evidence, including obtaining the details. Virtual presence is the
Why do the Europeans that are unhappy, not support the European ccTLDs?
In my country my details are also visible if I register a domain here.
The international domains are just that - international and
international rules should apply. How deal with the situation if
someone in reality from West Africa registers a domain with an address
in the USA at a Chinese registrar via a reseller in India paying by
Western Union, hosts in Malaysia, defrauds someone in Belgium?
Incidentally he uses AnchorFree that does not keep logs to connect to
Yahoo for emails. Then money mules and money laundering follows to
retrieve the proceeds of fraud. (I am referring to real issues here!).
If the domain registration details was not publicly visible, also due
to the smaller loss this would have been swept under the carpet as a
an isolated incident and the victim become a statistic. The victim
would have had no justice. However due to historic information in the
public domain and search engines, you suddenly find the registrant,
despite the fake whois, is also responsible for other losses and has
registered similar domains in the past. Whois details are a way of
linking related incident across different domains and countries.
Suddenly all those smaller losses adds up and law enforcement becomes
extremely interested. This has happened many times in the past and
will happen again. Additionally new suspicious domains can be
identified and links to past events, allowing for actioning BEFORE the
scammer has time to defraud.
Likewise I could use many more of these examples of how whois is used
for the public good.
As a caveat - the first time more than a few users discovered they
were victims to identity theft and credit card fraud, was when I
contacted them after finding their details in domain registration
details. One victim was alerted even before she received her statement
and could act immediately. Many registrars also appreciates such
information as they incur less losses later. Small bonuses.
The issue at hand is no checks are done at registration time apart
from ensuring valid payments, yet when we see the result and the
consequences, we want to treat domains as valuable. The problem is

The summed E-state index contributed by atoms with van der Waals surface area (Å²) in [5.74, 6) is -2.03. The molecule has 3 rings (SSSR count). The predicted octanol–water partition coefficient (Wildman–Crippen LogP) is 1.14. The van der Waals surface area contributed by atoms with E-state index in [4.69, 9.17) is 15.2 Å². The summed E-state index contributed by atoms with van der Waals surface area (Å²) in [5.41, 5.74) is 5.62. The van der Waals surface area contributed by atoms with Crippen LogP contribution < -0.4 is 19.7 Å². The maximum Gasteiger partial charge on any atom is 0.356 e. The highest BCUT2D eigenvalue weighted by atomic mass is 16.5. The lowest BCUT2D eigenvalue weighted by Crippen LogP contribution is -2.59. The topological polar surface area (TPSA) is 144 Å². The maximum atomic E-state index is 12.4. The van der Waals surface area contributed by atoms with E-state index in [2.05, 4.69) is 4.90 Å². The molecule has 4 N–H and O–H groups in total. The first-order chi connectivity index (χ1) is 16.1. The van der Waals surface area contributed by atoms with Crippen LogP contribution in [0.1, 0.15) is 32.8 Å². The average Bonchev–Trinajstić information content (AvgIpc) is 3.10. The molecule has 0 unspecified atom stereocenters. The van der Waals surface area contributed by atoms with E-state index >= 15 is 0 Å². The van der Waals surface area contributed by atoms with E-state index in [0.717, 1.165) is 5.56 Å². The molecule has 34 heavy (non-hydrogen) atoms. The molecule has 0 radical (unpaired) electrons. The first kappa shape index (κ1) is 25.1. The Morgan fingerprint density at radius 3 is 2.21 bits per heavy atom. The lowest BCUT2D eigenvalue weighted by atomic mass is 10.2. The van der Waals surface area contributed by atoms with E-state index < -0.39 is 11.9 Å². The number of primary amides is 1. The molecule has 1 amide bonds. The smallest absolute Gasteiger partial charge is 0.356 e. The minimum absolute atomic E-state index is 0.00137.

"junk in, junk out". The Louis Vuitton issue is a good case in point.
Simply removing public whois visibility from the current mess, would
simply inflate costs to other third parties and even further strain
scare resources, law enforcement included. Domain abuse will become
more rife and will be to the detriment of each and every user.
Currently the public can check and point out issues. These issues
allow registrars to do further checks and also to protect themselves
and the public. This does also make a small difference for the better
if the registrar lives up to the spirit of the RAA. Sadly too few do
in the TLD space.
However, if ICANN were to start enforcing their own policies and
immediately start ensuring the sanctioning any party where there is
clear evidence of fake registration details with "potential" harm
(lock domain and disable DNS until resolution?), also requiring for
more verification, we would suddenly start seeing a totally different
picture. We are currently in a chicken-and-eggs situation. Were we to
implement stricter quality assurances at registration time and third
party abuse clauses, malicious domain counts would drop. Were domains
abused, there would be more accountability and those responsible
easier traceable. The cost to the abusers would sharply rise and would
would have a more stabilizing effect on the net.
Hopefully in three years time we can once again have this discussion
with less controversy. But we have to start somewhere. Sadly I'm not
holding my breath.